February was a remarkable month for marriage equality. Three state legislatures passed bills to allow same-sex couples to marry: Washington, New Jersey, and Maryland. In Washington and Maryland, the bills passed by an average of 54%. This jibes with a Gallup poll from May of last year which showed, for the first time, majority support for marriage equality at 53%.
Yesterday, the Washington Blade reported that a growing number of Democratic senators — 22 at this writing — are calling for the Democratic Party national platform to include support for marriage equality.
And in a total switch-a-roo, in my poor, beleaguered state of California, a recent Field Poll found that a record 59% of registered California voters support gay marriage. In 2008, vile Prop. 8, which ended gay marriage in the Golden State four months after it began, passed by 52% of the vote. In the same Huffington Post article, Rebekah Orr of Equality California cautions that while the Field Poll results are all well and good, the poll covered registered, not likely, voters. She notes that a similar poll in 2008 found that register voters approved of marriage equality by about 51%. Still, 59 is better than 51; one can hope and speculate that the percentage of likely voters also increased by a similar amount. Meanwhile, Prop. 8 itself continues to take a beating in the judiciary. In this take-no-prisoners ruling, the adults have spoken:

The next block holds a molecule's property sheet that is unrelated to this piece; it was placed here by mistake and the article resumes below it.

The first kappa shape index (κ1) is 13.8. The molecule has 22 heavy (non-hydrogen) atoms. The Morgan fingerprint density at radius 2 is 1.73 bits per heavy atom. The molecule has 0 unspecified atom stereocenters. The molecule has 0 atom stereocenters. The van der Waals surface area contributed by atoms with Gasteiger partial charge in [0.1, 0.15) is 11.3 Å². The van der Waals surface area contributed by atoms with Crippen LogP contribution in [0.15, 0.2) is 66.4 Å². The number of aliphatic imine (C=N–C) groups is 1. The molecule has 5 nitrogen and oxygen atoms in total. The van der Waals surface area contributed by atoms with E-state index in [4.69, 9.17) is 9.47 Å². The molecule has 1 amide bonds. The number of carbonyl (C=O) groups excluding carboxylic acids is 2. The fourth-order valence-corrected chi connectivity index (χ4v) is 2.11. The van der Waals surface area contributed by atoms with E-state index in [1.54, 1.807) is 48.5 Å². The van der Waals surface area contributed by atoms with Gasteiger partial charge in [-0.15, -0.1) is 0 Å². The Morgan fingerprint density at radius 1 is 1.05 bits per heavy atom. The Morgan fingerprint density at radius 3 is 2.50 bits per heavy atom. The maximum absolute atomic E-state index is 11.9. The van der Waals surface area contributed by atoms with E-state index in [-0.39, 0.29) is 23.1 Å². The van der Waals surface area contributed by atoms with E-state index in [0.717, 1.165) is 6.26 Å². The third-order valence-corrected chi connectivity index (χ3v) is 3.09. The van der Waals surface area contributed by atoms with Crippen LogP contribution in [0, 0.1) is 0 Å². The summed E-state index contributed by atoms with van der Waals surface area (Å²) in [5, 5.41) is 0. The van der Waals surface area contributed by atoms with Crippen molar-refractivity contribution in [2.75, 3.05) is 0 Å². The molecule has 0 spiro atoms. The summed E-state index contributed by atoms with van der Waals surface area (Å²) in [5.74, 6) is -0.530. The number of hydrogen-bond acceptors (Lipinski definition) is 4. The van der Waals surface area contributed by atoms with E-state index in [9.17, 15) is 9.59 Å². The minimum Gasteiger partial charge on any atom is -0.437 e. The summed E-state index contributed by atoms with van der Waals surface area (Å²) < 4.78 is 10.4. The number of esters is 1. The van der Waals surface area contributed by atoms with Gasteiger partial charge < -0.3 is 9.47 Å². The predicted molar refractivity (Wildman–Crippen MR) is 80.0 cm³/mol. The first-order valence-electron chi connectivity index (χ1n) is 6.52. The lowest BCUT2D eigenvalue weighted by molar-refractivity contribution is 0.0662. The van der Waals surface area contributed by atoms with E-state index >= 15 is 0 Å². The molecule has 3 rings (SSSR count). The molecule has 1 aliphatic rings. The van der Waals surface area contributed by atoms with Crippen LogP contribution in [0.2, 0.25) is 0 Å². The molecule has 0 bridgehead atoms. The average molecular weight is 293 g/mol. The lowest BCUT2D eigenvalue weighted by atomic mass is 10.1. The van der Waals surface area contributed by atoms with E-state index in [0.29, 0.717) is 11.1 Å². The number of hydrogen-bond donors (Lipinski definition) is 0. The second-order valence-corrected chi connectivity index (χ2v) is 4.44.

Proposition 8 serves no purpose, and has no effect, other than to lessen the status and human dignity of gays and lesbians in California, and to officially reclassify their relationships and families as inferior to those of opposite-sex couples.
We’ve come a long way, baby. In 1996, fearing a repeat of the 1994 beating from Republicans, President Clinton quietly signed the silly and harmful Defense of Marriage Act. President Clinton has since repudiated the act. In 2004, part of the President Bush reelection strategy was to put anti-gay marriage initiatives in ballots across the country to draw conservatives out to the polls. Sadly, the cynical and divisive tactic worked. Today, one of the architects of this plan, Ken Mehlman, is not only out of the closet, but remorseful about his role in that campaign.
There is still much work to be done, and the progress made in Washington and New Jersey can sadly be undone by Sons of Prop. 8 initiatives in those two states. Indeed, the whole culture war business that the Republican Party seems to be engaged in at the moment — including of all things anti-contraception rhetoric — only proves how much things have changed. The change has provoked a strong reaction. Opponents to change know they are losing. They know that there will be more Februarys in the future, more state legislatures passing marriage equality bills. Therefore, they are fighting harder and nastier than ever to stop it.
The nasties will continue their campaign against history, but will ultimately fail. All we have to do is keep up the vigilance in the face of hate.
© 2012, gar. All rights reserved.